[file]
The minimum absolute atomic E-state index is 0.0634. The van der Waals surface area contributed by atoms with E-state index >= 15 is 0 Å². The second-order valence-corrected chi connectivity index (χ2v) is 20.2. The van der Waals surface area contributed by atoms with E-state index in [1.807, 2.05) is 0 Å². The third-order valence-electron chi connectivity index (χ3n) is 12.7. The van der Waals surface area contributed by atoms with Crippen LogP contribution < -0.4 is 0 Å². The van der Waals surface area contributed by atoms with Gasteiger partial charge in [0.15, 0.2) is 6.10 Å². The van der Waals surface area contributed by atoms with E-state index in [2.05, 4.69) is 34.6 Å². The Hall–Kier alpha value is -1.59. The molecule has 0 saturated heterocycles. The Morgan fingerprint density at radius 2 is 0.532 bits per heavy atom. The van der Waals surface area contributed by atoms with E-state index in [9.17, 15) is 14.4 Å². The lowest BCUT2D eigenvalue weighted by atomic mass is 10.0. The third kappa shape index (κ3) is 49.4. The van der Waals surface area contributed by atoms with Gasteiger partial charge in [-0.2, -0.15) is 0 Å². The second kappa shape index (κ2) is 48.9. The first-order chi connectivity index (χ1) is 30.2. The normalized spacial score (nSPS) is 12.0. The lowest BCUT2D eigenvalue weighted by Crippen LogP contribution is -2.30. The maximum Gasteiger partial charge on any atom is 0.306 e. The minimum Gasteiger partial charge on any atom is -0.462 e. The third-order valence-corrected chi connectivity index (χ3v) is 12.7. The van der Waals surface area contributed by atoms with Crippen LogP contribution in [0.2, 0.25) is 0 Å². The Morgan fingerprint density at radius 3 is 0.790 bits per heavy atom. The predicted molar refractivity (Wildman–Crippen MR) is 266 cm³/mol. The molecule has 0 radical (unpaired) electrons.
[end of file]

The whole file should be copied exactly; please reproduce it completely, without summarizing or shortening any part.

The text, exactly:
The minimum absolute atomic E-state index is 0.0634. The van der Waals surface area contributed by atoms with E-state index >= 15 is 0 Å². The second-order valence-corrected chi connectivity index (χ2v) is 20.2. The van der Waals surface area contributed by atoms with E-state index in [1.807, 2.05) is 0 Å². The third-order valence-electron chi connectivity index (χ3n) is 12.7. The van der Waals surface area contributed by atoms with Crippen LogP contribution < -0.4 is 0 Å². The van der Waals surface area contributed by atoms with Gasteiger partial charge in [0.15, 0.2) is 6.10 Å². The van der Waals surface area contributed by atoms with E-state index in [2.05, 4.69) is 34.6 Å². The Hall–Kier alpha value is -1.59. The molecule has 0 saturated heterocycles. The Morgan fingerprint density at radius 2 is 0.532 bits per heavy atom. The van der Waals surface area contributed by atoms with E-state index in [9.17, 15) is 14.4 Å². The lowest BCUT2D eigenvalue weighted by atomic mass is 10.0. The third kappa shape index (κ3) is 49.4. The van der Waals surface area contributed by atoms with Gasteiger partial charge in [-0.2, -0.15) is 0 Å². The second kappa shape index (κ2) is 48.9. The first-order chi connectivity index (χ1) is 30.2. The normalized spacial score (nSPS) is 12.0. The lowest BCUT2D eigenvalue weighted by Crippen LogP contribution is -2.30. The maximum Gasteiger partial charge on any atom is 0.306 e. The minimum Gasteiger partial charge on any atom is -0.462 e. The third-order valence-corrected chi connectivity index (χ3v) is 12.7. The van der Waals surface area contributed by atoms with Crippen LogP contribution in [0.2, 0.25) is 0 Å². The Morgan fingerprint density at radius 3 is 0.790 bits per heavy atom. The predicted molar refractivity (Wildman–Crippen MR) is 266 cm³/mol. The molecule has 0 radical (unpaired) electrons.